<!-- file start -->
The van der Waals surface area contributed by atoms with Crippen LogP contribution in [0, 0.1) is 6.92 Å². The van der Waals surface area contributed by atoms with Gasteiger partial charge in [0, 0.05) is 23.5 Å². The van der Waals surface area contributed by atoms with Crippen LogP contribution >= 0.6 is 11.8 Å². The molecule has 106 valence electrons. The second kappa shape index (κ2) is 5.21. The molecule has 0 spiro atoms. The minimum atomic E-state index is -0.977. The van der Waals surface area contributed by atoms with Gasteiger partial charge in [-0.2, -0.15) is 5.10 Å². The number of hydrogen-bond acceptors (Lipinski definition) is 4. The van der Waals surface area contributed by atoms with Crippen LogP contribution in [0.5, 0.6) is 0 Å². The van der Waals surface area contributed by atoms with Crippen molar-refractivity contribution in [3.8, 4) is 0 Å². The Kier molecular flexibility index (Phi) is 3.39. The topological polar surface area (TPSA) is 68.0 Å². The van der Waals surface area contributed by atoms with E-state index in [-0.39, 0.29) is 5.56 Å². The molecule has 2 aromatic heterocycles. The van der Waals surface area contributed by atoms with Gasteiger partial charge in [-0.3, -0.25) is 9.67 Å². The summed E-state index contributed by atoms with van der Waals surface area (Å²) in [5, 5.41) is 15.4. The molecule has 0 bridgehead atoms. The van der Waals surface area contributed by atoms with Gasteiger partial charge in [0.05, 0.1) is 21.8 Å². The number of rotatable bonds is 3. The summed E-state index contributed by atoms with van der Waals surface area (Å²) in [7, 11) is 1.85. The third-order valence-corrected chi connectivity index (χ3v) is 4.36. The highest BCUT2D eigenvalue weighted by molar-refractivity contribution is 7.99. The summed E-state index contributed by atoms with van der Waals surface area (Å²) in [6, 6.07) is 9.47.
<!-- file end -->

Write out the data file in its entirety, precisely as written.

The van der Waals surface area contributed by atoms with Crippen LogP contribution in [0, 0.1) is 6.92 Å². The van der Waals surface area contributed by atoms with Gasteiger partial charge in [0, 0.05) is 23.5 Å². The van der Waals surface area contributed by atoms with Crippen LogP contribution >= 0.6 is 11.8 Å². The molecule has 106 valence electrons. The second kappa shape index (κ2) is 5.21. The molecule has 0 spiro atoms. The minimum atomic E-state index is -0.977. The van der Waals surface area contributed by atoms with Gasteiger partial charge in [-0.2, -0.15) is 5.10 Å². The number of hydrogen-bond acceptors (Lipinski definition) is 4. The van der Waals surface area contributed by atoms with Crippen LogP contribution in [0.5, 0.6) is 0 Å². The van der Waals surface area contributed by atoms with Crippen molar-refractivity contribution in [3.8, 4) is 0 Å². The Kier molecular flexibility index (Phi) is 3.39. The topological polar surface area (TPSA) is 68.0 Å². The van der Waals surface area contributed by atoms with E-state index in [-0.39, 0.29) is 5.56 Å². The molecule has 2 aromatic heterocycles. The van der Waals surface area contributed by atoms with Gasteiger partial charge in [-0.3, -0.25) is 9.67 Å². The summed E-state index contributed by atoms with van der Waals surface area (Å²) in [5, 5.41) is 15.4. The molecule has 0 bridgehead atoms. The van der Waals surface area contributed by atoms with Gasteiger partial charge in [0.05, 0.1) is 21.8 Å². The number of rotatable bonds is 3. The summed E-state index contributed by atoms with van der Waals surface area (Å²) in [7, 11) is 1.85. The third-order valence-corrected chi connectivity index (χ3v) is 4.36. The highest BCUT2D eigenvalue weighted by molar-refractivity contribution is 7.99. The summed E-state index contributed by atoms with van der Waals surface area (Å²) in [6, 6.07) is 9.47.